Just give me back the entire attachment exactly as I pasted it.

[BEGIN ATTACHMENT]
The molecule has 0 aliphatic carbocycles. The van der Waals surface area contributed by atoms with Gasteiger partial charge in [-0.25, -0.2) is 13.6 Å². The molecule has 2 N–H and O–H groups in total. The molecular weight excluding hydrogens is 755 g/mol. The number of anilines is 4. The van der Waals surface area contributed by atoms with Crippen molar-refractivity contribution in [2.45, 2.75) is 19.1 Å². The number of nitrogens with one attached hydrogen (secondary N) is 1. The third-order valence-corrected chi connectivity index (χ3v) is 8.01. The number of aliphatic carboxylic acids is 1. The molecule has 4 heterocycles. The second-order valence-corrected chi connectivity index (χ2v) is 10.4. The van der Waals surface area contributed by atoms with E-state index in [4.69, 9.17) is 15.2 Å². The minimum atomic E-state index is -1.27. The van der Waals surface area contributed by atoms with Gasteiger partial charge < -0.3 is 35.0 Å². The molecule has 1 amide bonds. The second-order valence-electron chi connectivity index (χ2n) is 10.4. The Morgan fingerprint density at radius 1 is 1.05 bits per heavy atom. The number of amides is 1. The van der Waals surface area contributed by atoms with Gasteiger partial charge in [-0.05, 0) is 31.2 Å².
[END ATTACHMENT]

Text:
The molecule has 0 aliphatic carbocycles. The van der Waals surface area contributed by atoms with Gasteiger partial charge in [-0.25, -0.2) is 13.6 Å². The molecule has 2 N–H and O–H groups in total. The molecular weight excluding hydrogens is 755 g/mol. The number of anilines is 4. The van der Waals surface area contributed by atoms with Crippen molar-refractivity contribution in [2.45, 2.75) is 19.1 Å². The number of nitrogens with one attached hydrogen (secondary N) is 1. The third-order valence-corrected chi connectivity index (χ3v) is 8.01. The number of aliphatic carboxylic acids is 1. The molecule has 4 heterocycles. The second-order valence-corrected chi connectivity index (χ2v) is 10.4. The van der Waals surface area contributed by atoms with E-state index in [4.69, 9.17) is 15.2 Å². The minimum atomic E-state index is -1.27. The van der Waals surface area contributed by atoms with Gasteiger partial charge < -0.3 is 35.0 Å². The molecule has 1 amide bonds. The second-order valence-electron chi connectivity index (χ2n) is 10.4. The Morgan fingerprint density at radius 1 is 1.05 bits per heavy atom. The number of amides is 1. The van der Waals surface area contributed by atoms with Gasteiger partial charge in [-0.05, 0) is 31.2 Å².